Explainer Mailbag: Who's No. 8?

Explainer Mailbag: Who's No. 8?

Explainer Mailbag: Who's No. 8?

Answers to your questions about the news.
July 27 2001 5:04 PM

Explainer Mailbag: Who's No. 8?

After reading about last weekend's G8 summit, Slate readers Rachel Roberson, Julie Schlesinger, and James Thorson all noted that the G8 is usually described as "the seven richest countries in the world, plus Russia." If Russia isn't the world's eighth-richest country, who is? Answer: Brazil, which has the world's eighth-largest gross domestic product, according to the World Bank's latest figures. (You'll need Adobe Acrobat to read the link.)

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But the old Group of Seven (the United States, Canada, Japan, Britain, France, Germany, and Italy) wasn't an association of the world's seven richest countries. They're the seven biggest industrialized countries. That's how they justify leaving out No. 7 China and No. 8 Brazil, both of which have bigger GDPs than No. 9 Canada. Russia slides in at No. 15 on the GDP list, after Spain, Mexico, India, South Korea, and Australia.

Why not use GDP per capita? Because then the G7 would be dominated by small countries like Luxembourg, which has the world's highest GDP per person. Anne Applebaum has the best idea of all for the G7/G8: Get rid of it.

Matt Gross, who kicked off last week's Explainer mailbag, has another question this week: "Are Jonathan Safran Foer, whose fiction recently appeared in The New Yorker, and Joshua Foer, Slate intern, related?" he asks. Yes Related or No Relation?

They're brothers. Joshua Foer, who wrote this morning's "Today's Papers," is a rising sophomore at Yale. His older brother Jonathan Safran Foer is a Princeton alum who just sold his first novel, Everything Is Illuminated, for nearly $500,000. It will be published in the spring. Don't forget oldest brother Franklin Foer, a NewRepublic associate editor and former Slate staffer. And you may have read quotations from their father, Albert Foer, in the press. He's the president of the American Antitrust Institute.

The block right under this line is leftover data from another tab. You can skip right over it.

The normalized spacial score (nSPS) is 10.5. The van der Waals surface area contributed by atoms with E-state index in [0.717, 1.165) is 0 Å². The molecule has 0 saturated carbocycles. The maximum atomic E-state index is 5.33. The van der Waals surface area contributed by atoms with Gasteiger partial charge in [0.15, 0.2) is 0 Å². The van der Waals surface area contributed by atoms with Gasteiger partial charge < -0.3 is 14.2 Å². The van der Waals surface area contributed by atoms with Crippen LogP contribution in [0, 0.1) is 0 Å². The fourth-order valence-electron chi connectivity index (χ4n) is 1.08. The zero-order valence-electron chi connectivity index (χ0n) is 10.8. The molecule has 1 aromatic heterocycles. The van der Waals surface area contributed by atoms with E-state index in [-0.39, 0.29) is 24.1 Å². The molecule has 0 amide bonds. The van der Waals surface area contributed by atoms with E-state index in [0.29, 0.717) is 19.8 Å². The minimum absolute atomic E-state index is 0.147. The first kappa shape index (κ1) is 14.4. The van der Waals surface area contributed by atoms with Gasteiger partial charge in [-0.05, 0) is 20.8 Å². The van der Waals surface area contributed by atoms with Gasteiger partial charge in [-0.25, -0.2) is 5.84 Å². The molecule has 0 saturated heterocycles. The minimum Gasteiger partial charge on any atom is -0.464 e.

Several readers wondered: If the postal service breaks even over time, why can't Amtrak? Explainer directs them to thisWashington Post article. The upshot: "no passenger train system in the world makes money." Despite this, Congress has required Amtrak to become "operationally self-sufficient" by Dec. 2, 2002. If Amtrak can't get off the congressional dole by then, Congress will consider "restructuring or liquidation." Amtrak President George Warrington wants Congress to decide whether Amtrak should be run as a public service or a business.

August is the time for reruns, David Plotz noted today. But Explainer doesn't see any reason to wait until then. Sara Smith wants to know why newspapers refer to former Indonesian president Abdurrahman Wahid as "Wahid," while they refer to his successor, Megawati Sukarnoputri, as "Megawati." Here's why. And numerous Slate readers, including David Levine, want to know why President Bush can withdraw from the Anti-Ballistic Missile Treaty without Congress' say-so. They must have missed class two weeks ago.